Lagoon nebula

As you know (or not), the universe is always in a cycle of destruction creation, where, thanks to the dense and strong materials that make up (for example) the earth and we are created.

That is, the stars that make up the galaxies and therefore our universe are in constant creation and destruction, not knowing, at present, no star that comes from the origin “of the times”, at least in the visible universe.

The stars that are created do through the outer layers of others who have been driven out long ago (aeons) and then cast out when they explode for eons later by gravity, others are formed.

This leads that way, at least from about 13 billion years (the age of the universe, believed) without the cooling period and the moments of negative pressure that have made leaps and bounds to become enlarged ago.

So we see nebulae are only ejected by stars in periods prior to “death” or second life material. You know, when they run out of hydrogen, they begin to burn helium, its outer layers can not stand due to internal gravity and are expelled into space, collapsing the star as, in turn, is losing more layers, some with heavier materials They are created by uniting gravity helium atoms and hydrogen into heavier items such as oxygen, carbon, iron, sulfur…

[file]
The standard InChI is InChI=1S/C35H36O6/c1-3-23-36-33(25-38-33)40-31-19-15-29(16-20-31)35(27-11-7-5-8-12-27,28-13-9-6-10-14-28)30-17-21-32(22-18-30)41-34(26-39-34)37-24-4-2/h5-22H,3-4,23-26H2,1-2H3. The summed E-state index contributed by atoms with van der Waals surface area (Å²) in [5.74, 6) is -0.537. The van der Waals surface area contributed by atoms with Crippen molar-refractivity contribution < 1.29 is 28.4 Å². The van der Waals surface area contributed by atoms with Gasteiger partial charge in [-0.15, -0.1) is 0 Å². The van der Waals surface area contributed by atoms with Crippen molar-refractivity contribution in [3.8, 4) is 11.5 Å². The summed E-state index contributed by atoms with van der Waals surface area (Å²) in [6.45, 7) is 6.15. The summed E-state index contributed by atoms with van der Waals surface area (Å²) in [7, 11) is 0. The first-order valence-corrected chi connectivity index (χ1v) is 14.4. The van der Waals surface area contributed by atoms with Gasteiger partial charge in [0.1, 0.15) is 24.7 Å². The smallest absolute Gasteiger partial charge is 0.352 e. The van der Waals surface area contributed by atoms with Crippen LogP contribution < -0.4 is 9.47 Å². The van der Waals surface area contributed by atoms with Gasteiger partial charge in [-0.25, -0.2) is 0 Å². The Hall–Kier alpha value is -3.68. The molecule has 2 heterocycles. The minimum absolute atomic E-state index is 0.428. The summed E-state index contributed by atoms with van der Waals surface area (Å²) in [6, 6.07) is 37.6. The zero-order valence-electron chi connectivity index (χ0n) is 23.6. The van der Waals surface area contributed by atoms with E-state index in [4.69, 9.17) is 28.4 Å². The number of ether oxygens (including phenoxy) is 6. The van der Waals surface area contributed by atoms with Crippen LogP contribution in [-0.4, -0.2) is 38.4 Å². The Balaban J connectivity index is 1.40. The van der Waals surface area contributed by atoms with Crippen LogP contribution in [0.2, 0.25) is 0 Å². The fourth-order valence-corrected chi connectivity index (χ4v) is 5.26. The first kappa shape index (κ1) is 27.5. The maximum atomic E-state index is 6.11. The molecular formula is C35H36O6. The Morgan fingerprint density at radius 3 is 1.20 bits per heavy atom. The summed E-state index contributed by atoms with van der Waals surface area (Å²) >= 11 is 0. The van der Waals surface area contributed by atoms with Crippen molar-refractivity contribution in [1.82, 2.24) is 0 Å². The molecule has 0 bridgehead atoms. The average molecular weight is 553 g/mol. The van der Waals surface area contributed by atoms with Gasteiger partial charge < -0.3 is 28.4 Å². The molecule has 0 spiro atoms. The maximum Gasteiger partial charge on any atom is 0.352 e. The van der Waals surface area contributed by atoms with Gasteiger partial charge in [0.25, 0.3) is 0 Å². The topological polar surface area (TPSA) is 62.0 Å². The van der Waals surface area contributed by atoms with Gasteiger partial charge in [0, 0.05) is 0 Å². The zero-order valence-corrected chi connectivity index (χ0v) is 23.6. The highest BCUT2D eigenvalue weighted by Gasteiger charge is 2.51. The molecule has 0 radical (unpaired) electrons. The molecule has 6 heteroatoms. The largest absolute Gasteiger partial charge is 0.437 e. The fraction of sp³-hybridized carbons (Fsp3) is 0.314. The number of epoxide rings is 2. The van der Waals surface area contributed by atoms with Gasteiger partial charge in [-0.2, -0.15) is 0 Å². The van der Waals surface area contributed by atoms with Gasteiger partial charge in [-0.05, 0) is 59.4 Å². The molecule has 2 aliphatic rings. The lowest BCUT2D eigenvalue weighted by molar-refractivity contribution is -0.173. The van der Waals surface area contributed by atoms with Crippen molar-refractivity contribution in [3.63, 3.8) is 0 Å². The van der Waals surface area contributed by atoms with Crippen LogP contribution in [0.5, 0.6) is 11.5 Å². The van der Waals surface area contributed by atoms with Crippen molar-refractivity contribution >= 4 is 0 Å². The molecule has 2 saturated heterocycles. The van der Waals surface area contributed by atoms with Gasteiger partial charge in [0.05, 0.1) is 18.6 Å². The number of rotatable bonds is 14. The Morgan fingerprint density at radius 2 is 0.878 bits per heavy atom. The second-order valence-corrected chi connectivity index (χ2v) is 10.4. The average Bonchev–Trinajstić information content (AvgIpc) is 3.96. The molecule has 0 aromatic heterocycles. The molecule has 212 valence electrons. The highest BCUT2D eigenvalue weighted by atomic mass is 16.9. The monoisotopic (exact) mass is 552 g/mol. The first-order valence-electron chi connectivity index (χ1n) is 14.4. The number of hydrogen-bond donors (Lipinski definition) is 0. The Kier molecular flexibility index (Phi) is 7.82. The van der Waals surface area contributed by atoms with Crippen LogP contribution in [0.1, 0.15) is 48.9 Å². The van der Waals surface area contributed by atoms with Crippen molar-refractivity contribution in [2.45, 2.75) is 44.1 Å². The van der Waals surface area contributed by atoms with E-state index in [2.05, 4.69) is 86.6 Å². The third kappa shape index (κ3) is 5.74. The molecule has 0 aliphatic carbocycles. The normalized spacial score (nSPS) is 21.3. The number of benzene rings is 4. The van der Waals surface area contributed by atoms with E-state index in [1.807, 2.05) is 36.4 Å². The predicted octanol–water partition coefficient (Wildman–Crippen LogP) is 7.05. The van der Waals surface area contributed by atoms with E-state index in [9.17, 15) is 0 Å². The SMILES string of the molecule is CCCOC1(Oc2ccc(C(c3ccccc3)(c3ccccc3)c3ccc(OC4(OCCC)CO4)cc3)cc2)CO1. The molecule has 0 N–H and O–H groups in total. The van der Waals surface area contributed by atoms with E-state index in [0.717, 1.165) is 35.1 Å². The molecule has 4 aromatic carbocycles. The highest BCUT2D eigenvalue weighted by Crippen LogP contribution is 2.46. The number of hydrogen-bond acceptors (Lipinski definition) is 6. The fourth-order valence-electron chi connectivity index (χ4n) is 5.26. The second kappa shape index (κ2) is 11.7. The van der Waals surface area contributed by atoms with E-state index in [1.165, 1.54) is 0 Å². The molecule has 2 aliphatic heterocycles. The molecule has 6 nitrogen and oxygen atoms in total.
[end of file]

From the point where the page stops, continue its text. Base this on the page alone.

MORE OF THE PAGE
An example of such materials is the nebula that I put in the image, NGC 6523 whose colors are due to have high sulfide concentrations (red) and oxygen (blue). A nebula 100 light years in radius (c’mon relatively large, but get an idea of ​​when a star explodes far as it goes), relatively young (a few million years) and relatively close (about 5500 light-years away).

So bright that you can see with a simple telescope (is located in the constellation Sagittarius) and, with his youth, and is a candidate firm hatchery new stars (dots fat targets are very hot areas where they are concentrating materials to form new stars). Continuing the cycle of life in our universe.

By the way, an eon are a billion years.